LEST WE FORGET
This year marks the 93rd celebration of Remembrance Day across the British Commonwealth. The public gatherings at Cenotaphs across the country are part of what it means to be Canadian, and rather than celebrating a glorious triumph over our enemies, we commemorate it instead as a ritual vigil over the dead. The Last Post signals the close of the day, the minutes of silence pass by as a night watch guarding the remains of the fallen from harm, and the Reveille marks the dawn of a new day. And in the Christian tradition, the Reveille also offers the hope of resurrection and the reawakening of the dead and the living to share in God’s eternal kingdom. The red of the poppies, sometimes said to represent the red of British uniforms, can also represent the “red martyrdom” of violent death in God’s service.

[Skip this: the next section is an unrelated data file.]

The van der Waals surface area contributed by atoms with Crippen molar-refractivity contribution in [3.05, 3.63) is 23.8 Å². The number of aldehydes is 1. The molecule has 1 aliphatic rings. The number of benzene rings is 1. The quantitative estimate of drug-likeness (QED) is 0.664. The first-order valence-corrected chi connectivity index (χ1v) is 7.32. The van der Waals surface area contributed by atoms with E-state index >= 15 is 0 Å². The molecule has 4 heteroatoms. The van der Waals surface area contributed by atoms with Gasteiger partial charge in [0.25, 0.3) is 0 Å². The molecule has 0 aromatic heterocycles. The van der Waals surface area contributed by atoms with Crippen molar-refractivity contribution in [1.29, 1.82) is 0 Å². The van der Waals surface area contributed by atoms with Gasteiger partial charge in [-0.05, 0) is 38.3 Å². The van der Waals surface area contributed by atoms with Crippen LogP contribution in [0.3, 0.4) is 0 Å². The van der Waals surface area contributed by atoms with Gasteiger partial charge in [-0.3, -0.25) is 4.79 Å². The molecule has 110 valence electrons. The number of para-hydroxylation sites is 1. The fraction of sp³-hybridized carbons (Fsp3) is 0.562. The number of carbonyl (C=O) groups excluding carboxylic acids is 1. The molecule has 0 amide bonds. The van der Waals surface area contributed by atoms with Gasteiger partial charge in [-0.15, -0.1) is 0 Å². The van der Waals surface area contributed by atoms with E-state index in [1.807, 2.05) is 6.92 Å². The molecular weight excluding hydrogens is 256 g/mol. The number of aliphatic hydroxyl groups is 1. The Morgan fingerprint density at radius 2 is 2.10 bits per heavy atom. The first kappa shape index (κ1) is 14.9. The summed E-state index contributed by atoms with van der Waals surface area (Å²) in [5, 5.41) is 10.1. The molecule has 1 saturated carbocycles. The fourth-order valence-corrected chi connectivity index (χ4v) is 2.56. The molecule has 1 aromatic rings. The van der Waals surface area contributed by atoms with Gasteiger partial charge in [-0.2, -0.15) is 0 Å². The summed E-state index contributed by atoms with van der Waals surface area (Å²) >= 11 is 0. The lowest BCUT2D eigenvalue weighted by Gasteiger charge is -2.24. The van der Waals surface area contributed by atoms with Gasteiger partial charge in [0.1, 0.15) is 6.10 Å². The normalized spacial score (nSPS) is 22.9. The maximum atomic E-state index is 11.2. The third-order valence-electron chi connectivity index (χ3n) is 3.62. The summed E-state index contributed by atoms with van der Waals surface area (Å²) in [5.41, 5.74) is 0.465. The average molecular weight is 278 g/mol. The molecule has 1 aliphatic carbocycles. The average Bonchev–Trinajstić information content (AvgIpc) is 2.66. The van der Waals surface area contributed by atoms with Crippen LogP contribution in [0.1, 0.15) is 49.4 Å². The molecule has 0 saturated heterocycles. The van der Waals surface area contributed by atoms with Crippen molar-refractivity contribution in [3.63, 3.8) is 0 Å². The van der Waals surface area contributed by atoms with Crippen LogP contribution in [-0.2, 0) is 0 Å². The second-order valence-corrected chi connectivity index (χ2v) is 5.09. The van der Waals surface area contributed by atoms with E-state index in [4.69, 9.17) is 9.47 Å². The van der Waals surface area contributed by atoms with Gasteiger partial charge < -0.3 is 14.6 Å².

With the passing of time, and the diversity of Canadian society, the history of the First and Second World Wars may have little poignancy for many people. In 2010, Canada lost its last Veteran from the First World War, in which 147 young people from St. Stephen’s served, and 26 died. We commemorate Remembrance Day, not only “Lest We Forget” all those who lost their lives in service to their country, but also lest we forget what the cost of war truly is, even for the victors – lest we forget the things which are truly important to us as humans, for generations passed as for generations to come.